ISLAMABAD - China is exploring building a spur from Pakistan’s territory once the multi-country TAPI natural gas pipeline project begins operating, a Pakistani official said, with the financial close of the project’s first phase expected next month.
Originating at the giant Galkynysh gas field in Turkmenistan, the $9.6 billion TAPI (Turkmenistan, Afghanistan, Pakistan and India) pipeline involves the four countries’ own energy companies, and would carry 33 billion cubic meters (bcm) of gas a year.
Turkmenistan is building the TAPI pipeline to diversify its gas exports, which have mostly gone to China . But the project has suffered lengthy delays due to difficulties obtaining financing and the security risks of building a pipeline through war-torn Afghanistan.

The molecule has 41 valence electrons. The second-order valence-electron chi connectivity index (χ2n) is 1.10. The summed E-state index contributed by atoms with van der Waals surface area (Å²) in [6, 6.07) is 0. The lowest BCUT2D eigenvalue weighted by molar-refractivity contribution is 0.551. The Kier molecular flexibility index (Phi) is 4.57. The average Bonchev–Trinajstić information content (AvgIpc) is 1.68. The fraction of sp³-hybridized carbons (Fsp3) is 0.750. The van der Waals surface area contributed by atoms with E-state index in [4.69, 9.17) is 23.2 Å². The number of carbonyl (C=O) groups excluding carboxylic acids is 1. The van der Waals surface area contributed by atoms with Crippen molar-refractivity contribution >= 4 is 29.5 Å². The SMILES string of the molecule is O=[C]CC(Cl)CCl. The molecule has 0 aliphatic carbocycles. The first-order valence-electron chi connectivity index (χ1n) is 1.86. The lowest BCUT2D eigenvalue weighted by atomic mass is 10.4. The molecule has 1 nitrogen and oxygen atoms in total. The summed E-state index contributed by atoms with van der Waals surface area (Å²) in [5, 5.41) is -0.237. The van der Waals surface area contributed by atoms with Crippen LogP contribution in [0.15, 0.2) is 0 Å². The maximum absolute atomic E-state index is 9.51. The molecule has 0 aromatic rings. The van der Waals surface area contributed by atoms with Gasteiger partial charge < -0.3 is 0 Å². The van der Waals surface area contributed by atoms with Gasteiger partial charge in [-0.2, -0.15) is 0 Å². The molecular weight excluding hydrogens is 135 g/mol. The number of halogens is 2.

Mobin Saulat, the chief executive officer of Pakistan’s state-owned Inter State Gas Systems (ISGS), told Reuters that Chinese officials have shown growing interest in building a spur from Pakistan and the line could act as an alternative to Beijing’s plans to build a fourth China-to-Turkmenistan pipeline.
“With this channel, there is a possibility they don’t have to do another line and they can off-take from this pipeline which is passing through Pakistan,” Saulat said.
A China-to-Turkmenistan line has to cross several Central Asian mountain ranges and Saulat said it would be cheaper and easier for China to build a line from inside Pakistan’s territory to cross the Karakoram range to its Western border.
China’s ties to Islamabad have deepened in recent years as Beijing has pledged to fund $57 billion in infrastructure as part of its Belt and Road initiative, including power stations and transport links.